There were some unique items discovered with his remains that don't help identify him but do help to paint a picture of the man he was. About these items, Louise said: "He had a lovely pocket watch and some trench art, a piece of china, a metal tin with King George V picture, which makes us think that was the Christmas tin from the previous year, 1914, that soldiers on the Western Front were sent from the King."
"He also had some lovely greetings cards and little wooden fragments and a glass pot and things like his smoker's pipe and part of his belt and cufflinks."
The MOD War Detectives would like to be able to find Pte Brown's family to be able to return these personal items to his relatives.
Listen: Louise Dorr speaks to Mark McKenzie about what the MOD War Detectives know about Pte George Brown.
Picture: A First World War helmet rests upon the headstone engraved with the words 'A Soldier Of The Great War" (Picture: JOHN GOMEZ / Alamy Stock Photo).
Private John Wilson
Another set of human remains was recovered from the edge of High Wood near Longueval in France. There were no official military artefacts found with these remains, only the British boots he was wearing.
However, the MOD War Detectives did discover a knife buried with the remains. The handle has "J Wilson 1791 D Coy" carved on it.
Commonwealth War Graves Commission records show only one casualty that matched these details. Private John Wilson of 6th Battalion Black Watch (Royal Highlanders), who died on 30 July 1916 and has no known grave.
Listen: Louise Dorr speaks to Mark McKenzie about what the MOD War Detectives know about Private John Wilson.
Picture: War graves looked after by the Commonwealth War Graves Commission (Picture: BFBS).
Those whose DNA cannot connect them to living relatives today and whose identity cannot be verified are buried with "Unknown Soldier of the Great War" written on their headstone provided by the Commonwealth War Graves Commission and will be treated with the same dignity and honour as those whose identity is known.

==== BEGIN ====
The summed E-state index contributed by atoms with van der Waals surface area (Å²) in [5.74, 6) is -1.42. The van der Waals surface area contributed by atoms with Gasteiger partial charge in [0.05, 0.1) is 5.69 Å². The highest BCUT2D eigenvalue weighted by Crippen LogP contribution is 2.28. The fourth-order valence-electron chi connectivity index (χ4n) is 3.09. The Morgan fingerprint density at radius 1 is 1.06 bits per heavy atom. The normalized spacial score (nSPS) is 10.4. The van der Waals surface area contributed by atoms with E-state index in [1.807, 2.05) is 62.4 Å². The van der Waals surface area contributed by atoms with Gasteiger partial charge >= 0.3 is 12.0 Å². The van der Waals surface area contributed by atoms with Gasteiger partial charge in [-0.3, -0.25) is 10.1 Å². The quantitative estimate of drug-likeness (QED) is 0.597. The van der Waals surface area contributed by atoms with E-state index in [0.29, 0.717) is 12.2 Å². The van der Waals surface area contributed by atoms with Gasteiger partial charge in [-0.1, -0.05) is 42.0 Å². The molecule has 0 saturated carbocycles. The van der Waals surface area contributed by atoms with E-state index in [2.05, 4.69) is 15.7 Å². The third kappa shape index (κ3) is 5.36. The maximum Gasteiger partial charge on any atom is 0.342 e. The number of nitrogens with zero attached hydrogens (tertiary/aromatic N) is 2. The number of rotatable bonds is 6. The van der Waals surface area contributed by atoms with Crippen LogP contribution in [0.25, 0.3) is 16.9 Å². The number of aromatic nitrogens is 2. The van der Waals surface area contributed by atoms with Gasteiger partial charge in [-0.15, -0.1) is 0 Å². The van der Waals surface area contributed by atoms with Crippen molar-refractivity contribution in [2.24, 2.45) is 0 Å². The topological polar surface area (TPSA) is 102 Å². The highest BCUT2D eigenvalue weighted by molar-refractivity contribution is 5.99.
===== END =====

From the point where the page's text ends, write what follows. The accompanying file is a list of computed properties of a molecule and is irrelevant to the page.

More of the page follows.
Millions of families were left grieving, a feeling that was intensified by never knowing what had happened to them. Louise says: "It is poignant to remember that their wives, children, parents and siblings would have been bereft and probably carried that grief all their lives, especially as they had no grave to visit."
But how do the MOD War Detectives know who the remains belong to?
Other than being able to determine the cause of death plus the gender and age of the remains, the bones themselves reveal very little about the identity without having a relative to compare DNA with.
As Lousie Dorr explains, it is the items found buried with the remains of soldiers that can give a clue as to who the person was and help to find someone who can provide DNA, saying: "We think we know who they are because of some of the things that were found with them but we can't guarantee that those artefacts, that have these details of service numbers on, necessarily belonged to them.
"It was very much, if you needed a spoon and one of your dead comrades had one, you might take it.
"So, although one was found with a spoon, with a service number on and we think it's who that service number relates to we really do need a family member to provide DNA for us to compare and prove it one way or the other."
If you can help, please call Louise on 0044 (0) 300 155 9487 or email [email protected].